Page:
Triple 9, the latest film from Director John Hillcoat, has a stellar cast and a cool premise. The only problem is, you might feel like you’ve seen this one before.
In Atlanta, GA, a topnotch crew robs a bank, stealing a safe deposit box. One of the criminals decides to take some money too. The money is loaded with anti-theft measures, which ruins the crew’s escape and leads to a shootout on the highway, drawing more attention to them. Once they manage to escape, the audience finds out who the crew is: former military and law enforcement and two crooked cops. Their leader is Michael Atwood (Chiwetel Ejiofor), a former military man with ties to the Russian mafia. His son is the nephew of the crime boss, Irina Vlaslov (a near-unrecognizable Kate Winslet). The boy’s mother is Irina’s party girl sister, Elena (Gal Gadot). Irina uses Michael’s son as leverage to get him to pull jobs for her so she can finally free her husband from prison. Michael’s best friend, Russell Welch (Norman Reedus), is also former military and plans out the jobs with Michael. Russell’s little brother, Gabe (Aaron Paul), is a former cop who crashed and burned out of the department after a promising start to his career. Now Gabe is a drug addict and liability on these jobs. The other two members are dirty cops, Franco Rodriguez (Clifton Collins Jr.) and Marcus Belmont (Anthony Mackie). Marcus returns back to his precinct to find that he has a new partner, Chris Allen (Casey Affleck), a by-the-book detective who is the nephew of a Jeff Allen (Woody Harrelson), a detective in robbery-homicide, who is on the trail of the crew. After the completion of the bank job, Irina holds the crew’s payment as collateral to get them to pull one more job—robbing a government facility. The crew knows what police response time is and how long it will take them to complete the job—the numbers don’t add up. The only answer they see is to force the police to execute a Triple 9 alert, which will bring every cop in the city to the location of the Triple 9 (officer down). Marcus has the perfect cop to be the subject to serve as the bait: his new partner Chris.
As you can see, that’s a lot of information and characters to digest in a two-hour film, and that’s one of the major problems with Triple 9. There really is no central protagonist, which hurts the focus of the narrative. You could say that Chris is the main character, but he’s ignorant of much of what’s going on until he becomes directly involved towards the end of the film. Maybe Michael is the main character? Well, he has the most fleshed out background of all the characters, but he’s still not a nice guy himself, so I wouldn’t exactly call him a protagonist. Perhaps Jeff, the detective investigating the crew is the main guy? No, much of his investigation takes place off-screen and we learn the details later, so he’s far from the main character. So, with no real clear main character, it’s tough to immerse yourself in this film. The screenplay by Matt Cook is too complicated for a film, but it also cuts corners in the storytelling in order to fit the story into a two-hour time limit. The film that Triple 9 borrows the most from is Michael Mann’s spectacular Heat (one of my Top 10 of all-time), which told a complex story, but didn’t get hemmed up with too many characters. Also, Heat is almost an hour longer than Triple 9, which helps in letting a story breathe. There are few plot holes in Triple 9 that make zero sense and are there just for convenience to keep the story moving. Cook’s script was one of those on the famed Black List and once again, I’m left shaking my head and wondering why. If you’re going to riff on Heat, there’s a better way to do it. That being said, there is a lot of great action and tension in this film, which kept me engaged throughout, despite the cut corners and plot holes. But essentially, it’s a dumbed-down Heat.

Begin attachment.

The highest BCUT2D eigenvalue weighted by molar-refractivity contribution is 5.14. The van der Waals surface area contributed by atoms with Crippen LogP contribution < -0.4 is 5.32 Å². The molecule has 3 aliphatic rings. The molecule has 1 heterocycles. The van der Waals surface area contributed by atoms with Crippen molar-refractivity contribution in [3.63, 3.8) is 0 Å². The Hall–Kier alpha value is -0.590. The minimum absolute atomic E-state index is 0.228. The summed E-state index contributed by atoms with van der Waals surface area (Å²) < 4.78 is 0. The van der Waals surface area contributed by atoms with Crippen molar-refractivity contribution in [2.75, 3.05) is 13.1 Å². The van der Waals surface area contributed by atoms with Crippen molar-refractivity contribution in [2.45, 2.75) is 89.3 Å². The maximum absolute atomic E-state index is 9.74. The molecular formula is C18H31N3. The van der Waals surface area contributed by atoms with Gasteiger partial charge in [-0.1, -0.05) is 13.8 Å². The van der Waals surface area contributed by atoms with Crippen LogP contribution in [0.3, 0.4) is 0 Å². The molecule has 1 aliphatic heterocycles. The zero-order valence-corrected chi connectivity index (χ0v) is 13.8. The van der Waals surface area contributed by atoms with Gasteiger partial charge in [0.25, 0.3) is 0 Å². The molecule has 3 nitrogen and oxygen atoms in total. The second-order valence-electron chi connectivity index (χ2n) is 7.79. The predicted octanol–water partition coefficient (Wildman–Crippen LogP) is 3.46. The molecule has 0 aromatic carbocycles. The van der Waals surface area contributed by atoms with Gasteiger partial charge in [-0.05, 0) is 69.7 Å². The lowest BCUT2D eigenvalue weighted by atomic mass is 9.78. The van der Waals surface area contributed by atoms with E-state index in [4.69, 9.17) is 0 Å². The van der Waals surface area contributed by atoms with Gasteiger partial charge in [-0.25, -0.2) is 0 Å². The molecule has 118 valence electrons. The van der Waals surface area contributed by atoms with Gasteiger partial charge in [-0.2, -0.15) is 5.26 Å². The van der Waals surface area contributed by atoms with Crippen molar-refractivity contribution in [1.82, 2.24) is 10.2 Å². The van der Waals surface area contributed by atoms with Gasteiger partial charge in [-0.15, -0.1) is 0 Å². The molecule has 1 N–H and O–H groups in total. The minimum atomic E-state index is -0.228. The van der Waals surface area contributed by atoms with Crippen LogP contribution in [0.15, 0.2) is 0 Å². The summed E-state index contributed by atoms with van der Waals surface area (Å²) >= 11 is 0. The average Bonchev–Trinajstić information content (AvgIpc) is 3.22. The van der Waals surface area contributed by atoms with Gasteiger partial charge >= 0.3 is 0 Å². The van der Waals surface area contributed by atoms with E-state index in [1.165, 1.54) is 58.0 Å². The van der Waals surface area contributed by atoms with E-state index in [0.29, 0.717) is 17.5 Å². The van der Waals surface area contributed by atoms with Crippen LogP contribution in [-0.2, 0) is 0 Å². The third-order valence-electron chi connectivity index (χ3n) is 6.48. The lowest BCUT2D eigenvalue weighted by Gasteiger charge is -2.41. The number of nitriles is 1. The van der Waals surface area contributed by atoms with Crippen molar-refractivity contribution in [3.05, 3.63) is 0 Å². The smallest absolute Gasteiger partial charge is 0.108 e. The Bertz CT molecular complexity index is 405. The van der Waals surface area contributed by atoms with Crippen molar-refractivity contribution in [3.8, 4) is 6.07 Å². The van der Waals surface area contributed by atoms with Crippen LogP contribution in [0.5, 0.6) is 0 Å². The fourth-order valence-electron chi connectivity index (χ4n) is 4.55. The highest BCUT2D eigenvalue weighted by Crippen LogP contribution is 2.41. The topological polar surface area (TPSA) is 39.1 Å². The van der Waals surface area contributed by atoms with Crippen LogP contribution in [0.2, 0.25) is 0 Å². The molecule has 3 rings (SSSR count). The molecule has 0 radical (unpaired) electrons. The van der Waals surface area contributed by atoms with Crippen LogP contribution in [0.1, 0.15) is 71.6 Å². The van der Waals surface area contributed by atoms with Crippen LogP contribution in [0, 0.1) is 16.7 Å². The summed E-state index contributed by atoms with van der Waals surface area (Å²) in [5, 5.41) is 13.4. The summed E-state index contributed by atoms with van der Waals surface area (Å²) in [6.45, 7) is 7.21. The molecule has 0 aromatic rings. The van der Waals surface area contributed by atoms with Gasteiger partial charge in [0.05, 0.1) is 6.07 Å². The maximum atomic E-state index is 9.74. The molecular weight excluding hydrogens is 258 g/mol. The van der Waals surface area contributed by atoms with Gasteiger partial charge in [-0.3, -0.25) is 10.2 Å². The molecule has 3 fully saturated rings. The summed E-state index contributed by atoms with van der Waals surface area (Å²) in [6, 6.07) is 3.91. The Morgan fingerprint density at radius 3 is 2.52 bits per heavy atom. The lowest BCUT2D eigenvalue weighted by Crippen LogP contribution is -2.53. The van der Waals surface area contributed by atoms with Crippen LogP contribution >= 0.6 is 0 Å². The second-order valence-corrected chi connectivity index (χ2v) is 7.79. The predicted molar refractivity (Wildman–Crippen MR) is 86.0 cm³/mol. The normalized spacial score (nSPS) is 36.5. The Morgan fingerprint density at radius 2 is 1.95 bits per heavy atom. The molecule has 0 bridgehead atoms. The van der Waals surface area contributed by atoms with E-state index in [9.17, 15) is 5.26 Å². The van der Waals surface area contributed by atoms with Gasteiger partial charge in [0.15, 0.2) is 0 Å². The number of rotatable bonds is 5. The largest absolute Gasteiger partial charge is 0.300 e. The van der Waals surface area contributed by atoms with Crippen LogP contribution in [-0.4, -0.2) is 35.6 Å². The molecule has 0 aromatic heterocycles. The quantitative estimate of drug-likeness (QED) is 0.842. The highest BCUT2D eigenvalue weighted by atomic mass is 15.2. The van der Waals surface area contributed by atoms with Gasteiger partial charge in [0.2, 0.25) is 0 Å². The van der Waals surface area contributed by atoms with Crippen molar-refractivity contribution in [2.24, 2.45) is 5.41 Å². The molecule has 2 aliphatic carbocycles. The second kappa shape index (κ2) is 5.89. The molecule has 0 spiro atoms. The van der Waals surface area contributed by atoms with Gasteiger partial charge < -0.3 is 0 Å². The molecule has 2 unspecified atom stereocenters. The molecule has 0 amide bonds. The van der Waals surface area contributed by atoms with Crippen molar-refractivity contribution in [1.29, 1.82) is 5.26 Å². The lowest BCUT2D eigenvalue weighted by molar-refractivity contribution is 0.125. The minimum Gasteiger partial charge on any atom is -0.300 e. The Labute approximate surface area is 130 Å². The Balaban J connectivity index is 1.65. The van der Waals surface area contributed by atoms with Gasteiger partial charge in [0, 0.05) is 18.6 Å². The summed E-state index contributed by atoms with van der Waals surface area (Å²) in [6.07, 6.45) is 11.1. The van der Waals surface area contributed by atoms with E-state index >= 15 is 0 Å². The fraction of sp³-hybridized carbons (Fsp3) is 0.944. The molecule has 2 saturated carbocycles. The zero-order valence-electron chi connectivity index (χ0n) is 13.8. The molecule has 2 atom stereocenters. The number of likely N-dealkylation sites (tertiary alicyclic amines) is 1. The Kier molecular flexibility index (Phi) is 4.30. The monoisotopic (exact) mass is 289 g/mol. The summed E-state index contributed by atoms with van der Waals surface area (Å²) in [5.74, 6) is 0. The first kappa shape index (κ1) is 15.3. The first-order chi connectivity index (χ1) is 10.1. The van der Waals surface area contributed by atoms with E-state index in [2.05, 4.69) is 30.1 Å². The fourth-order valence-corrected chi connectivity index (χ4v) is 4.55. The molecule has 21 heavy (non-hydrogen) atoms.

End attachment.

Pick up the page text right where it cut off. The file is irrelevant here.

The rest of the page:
The cast is absolutely fantastic here, but they do their best with the material they’re given. Harrelson is a cross between himself and his character on True Detective, but nowhere near as complex as Marty Hart. Ejiofor is great as always and Reedus and Paul also give good performances. Collins Jr. is chilling as the heartless Rodriguez, while Mackie does well as the conflicted Marcus. Winslet is all cool detachment as Irina and Gadot is good in the few scenes she’s in. Casey Affleck does all right with what he’s given, but the problem here is that for much of the film, the story happens around his character and there’s not much for him to react to. Affleck does better with really meaty parts and Chris Allen is not one of them.
While Triple 9 definitely has its issues, I can’t deny that overall I enjoyed it. I was engaged throughout even if some of the plot points come out of left field or leave you thinking that a scene got cut out. It’s not nearly on the level with something like Michael Mann’s Heat or Chris Nolan‘s The Dark Knight, but it’s a decent crime-thriller with a stellar cast. It just doesn’t reach those epic heights that it could have.